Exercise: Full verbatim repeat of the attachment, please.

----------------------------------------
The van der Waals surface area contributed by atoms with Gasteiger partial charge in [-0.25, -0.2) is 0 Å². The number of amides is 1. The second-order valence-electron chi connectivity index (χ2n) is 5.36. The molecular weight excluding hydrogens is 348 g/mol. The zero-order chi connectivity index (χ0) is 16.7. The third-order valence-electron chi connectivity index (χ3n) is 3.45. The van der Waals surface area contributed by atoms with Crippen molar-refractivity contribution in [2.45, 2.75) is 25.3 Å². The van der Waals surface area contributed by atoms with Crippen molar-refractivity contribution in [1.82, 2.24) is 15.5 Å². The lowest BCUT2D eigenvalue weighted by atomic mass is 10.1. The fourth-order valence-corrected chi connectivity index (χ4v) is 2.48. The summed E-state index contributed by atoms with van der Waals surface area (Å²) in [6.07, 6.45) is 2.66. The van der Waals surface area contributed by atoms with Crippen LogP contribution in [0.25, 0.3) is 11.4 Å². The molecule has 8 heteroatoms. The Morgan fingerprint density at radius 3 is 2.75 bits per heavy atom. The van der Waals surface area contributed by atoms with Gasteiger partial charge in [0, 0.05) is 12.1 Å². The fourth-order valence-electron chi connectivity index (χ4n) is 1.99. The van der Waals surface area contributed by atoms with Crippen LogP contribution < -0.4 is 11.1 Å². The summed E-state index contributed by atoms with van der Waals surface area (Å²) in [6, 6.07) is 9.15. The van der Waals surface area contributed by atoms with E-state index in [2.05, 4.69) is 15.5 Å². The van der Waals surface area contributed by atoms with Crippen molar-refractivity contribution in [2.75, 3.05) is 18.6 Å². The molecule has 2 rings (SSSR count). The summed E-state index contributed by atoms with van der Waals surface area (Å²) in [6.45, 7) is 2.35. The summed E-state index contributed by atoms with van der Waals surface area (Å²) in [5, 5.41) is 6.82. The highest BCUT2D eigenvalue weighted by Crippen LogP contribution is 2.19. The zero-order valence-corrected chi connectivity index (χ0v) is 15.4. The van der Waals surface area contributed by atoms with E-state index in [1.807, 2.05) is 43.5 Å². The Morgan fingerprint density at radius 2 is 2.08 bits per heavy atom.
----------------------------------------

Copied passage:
The van der Waals surface area contributed by atoms with Gasteiger partial charge in [-0.25, -0.2) is 0 Å². The number of amides is 1. The second-order valence-electron chi connectivity index (χ2n) is 5.36. The molecular weight excluding hydrogens is 348 g/mol. The zero-order chi connectivity index (χ0) is 16.7. The third-order valence-electron chi connectivity index (χ3n) is 3.45. The van der Waals surface area contributed by atoms with Crippen molar-refractivity contribution in [2.45, 2.75) is 25.3 Å². The van der Waals surface area contributed by atoms with Crippen molar-refractivity contribution in [1.82, 2.24) is 15.5 Å². The lowest BCUT2D eigenvalue weighted by atomic mass is 10.1. The fourth-order valence-corrected chi connectivity index (χ4v) is 2.48. The summed E-state index contributed by atoms with van der Waals surface area (Å²) in [6.07, 6.45) is 2.66. The van der Waals surface area contributed by atoms with Crippen LogP contribution in [0.25, 0.3) is 11.4 Å². The molecule has 8 heteroatoms. The Morgan fingerprint density at radius 3 is 2.75 bits per heavy atom. The van der Waals surface area contributed by atoms with Gasteiger partial charge in [0, 0.05) is 12.1 Å². The fourth-order valence-electron chi connectivity index (χ4n) is 1.99. The van der Waals surface area contributed by atoms with Crippen LogP contribution < -0.4 is 11.1 Å². The summed E-state index contributed by atoms with van der Waals surface area (Å²) in [6, 6.07) is 9.15. The van der Waals surface area contributed by atoms with E-state index in [2.05, 4.69) is 15.5 Å². The van der Waals surface area contributed by atoms with Crippen molar-refractivity contribution in [2.75, 3.05) is 18.6 Å². The molecule has 2 rings (SSSR count). The summed E-state index contributed by atoms with van der Waals surface area (Å²) in [6.45, 7) is 2.35. The summed E-state index contributed by atoms with van der Waals surface area (Å²) in [5, 5.41) is 6.82. The highest BCUT2D eigenvalue weighted by Crippen LogP contribution is 2.19. The zero-order valence-corrected chi connectivity index (χ0v) is 15.4. The van der Waals surface area contributed by atoms with E-state index in [1.807, 2.05) is 43.5 Å². The Morgan fingerprint density at radius 2 is 2.08 bits per heavy atom.